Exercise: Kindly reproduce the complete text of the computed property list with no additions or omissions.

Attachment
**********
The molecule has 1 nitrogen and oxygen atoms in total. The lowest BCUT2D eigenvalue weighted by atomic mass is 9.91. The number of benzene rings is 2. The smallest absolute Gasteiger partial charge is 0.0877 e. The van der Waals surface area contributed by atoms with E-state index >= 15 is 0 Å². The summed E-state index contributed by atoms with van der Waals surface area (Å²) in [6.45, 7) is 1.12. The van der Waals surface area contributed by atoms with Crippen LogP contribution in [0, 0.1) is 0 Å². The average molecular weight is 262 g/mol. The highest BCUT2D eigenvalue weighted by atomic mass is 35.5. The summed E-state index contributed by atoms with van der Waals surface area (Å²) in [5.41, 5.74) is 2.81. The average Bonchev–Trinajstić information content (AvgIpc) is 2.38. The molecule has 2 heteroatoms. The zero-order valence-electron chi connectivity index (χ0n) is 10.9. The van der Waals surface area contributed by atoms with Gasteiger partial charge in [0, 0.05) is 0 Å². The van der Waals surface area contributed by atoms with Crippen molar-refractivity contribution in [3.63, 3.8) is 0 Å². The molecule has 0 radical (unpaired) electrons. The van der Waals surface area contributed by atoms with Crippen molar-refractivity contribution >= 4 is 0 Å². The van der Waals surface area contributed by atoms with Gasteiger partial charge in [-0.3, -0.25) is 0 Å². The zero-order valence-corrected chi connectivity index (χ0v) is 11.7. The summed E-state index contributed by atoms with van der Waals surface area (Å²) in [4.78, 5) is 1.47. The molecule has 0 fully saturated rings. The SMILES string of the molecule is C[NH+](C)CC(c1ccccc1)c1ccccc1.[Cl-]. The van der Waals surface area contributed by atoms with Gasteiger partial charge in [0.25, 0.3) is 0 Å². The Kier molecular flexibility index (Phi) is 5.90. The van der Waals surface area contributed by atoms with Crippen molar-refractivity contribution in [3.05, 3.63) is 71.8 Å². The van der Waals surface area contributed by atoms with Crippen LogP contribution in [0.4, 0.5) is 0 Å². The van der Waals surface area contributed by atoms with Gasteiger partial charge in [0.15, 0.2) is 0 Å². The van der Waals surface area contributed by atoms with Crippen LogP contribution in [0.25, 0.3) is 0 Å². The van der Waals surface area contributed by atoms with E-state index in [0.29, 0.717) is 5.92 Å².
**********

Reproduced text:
The molecule has 1 nitrogen and oxygen atoms in total. The lowest BCUT2D eigenvalue weighted by atomic mass is 9.91. The number of benzene rings is 2. The smallest absolute Gasteiger partial charge is 0.0877 e. The van der Waals surface area contributed by atoms with E-state index >= 15 is 0 Å². The summed E-state index contributed by atoms with van der Waals surface area (Å²) in [6.45, 7) is 1.12. The van der Waals surface area contributed by atoms with Crippen LogP contribution in [0, 0.1) is 0 Å². The average molecular weight is 262 g/mol. The highest BCUT2D eigenvalue weighted by atomic mass is 35.5. The summed E-state index contributed by atoms with van der Waals surface area (Å²) in [5.41, 5.74) is 2.81. The average Bonchev–Trinajstić information content (AvgIpc) is 2.38. The molecule has 2 heteroatoms. The zero-order valence-electron chi connectivity index (χ0n) is 10.9. The van der Waals surface area contributed by atoms with Gasteiger partial charge in [0, 0.05) is 0 Å². The van der Waals surface area contributed by atoms with Crippen molar-refractivity contribution in [3.63, 3.8) is 0 Å². The molecule has 0 radical (unpaired) electrons. The van der Waals surface area contributed by atoms with Crippen molar-refractivity contribution >= 4 is 0 Å². The van der Waals surface area contributed by atoms with Gasteiger partial charge in [-0.3, -0.25) is 0 Å². The zero-order valence-corrected chi connectivity index (χ0v) is 11.7. The summed E-state index contributed by atoms with van der Waals surface area (Å²) in [4.78, 5) is 1.47. The molecule has 0 fully saturated rings. The SMILES string of the molecule is C[NH+](C)CC(c1ccccc1)c1ccccc1.[Cl-]. The van der Waals surface area contributed by atoms with Gasteiger partial charge in [0.25, 0.3) is 0 Å². The Kier molecular flexibility index (Phi) is 5.90. The van der Waals surface area contributed by atoms with Crippen molar-refractivity contribution in [3.05, 3.63) is 71.8 Å². The van der Waals surface area contributed by atoms with Crippen LogP contribution in [0.4, 0.5) is 0 Å². The van der Waals surface area contributed by atoms with Gasteiger partial charge in [0.15, 0.2) is 0 Å². The van der Waals surface area contributed by atoms with Crippen LogP contribution in [0.25, 0.3) is 0 Å². The van der Waals surface area contributed by atoms with E-state index in [0.29, 0.717) is 5.92 Å².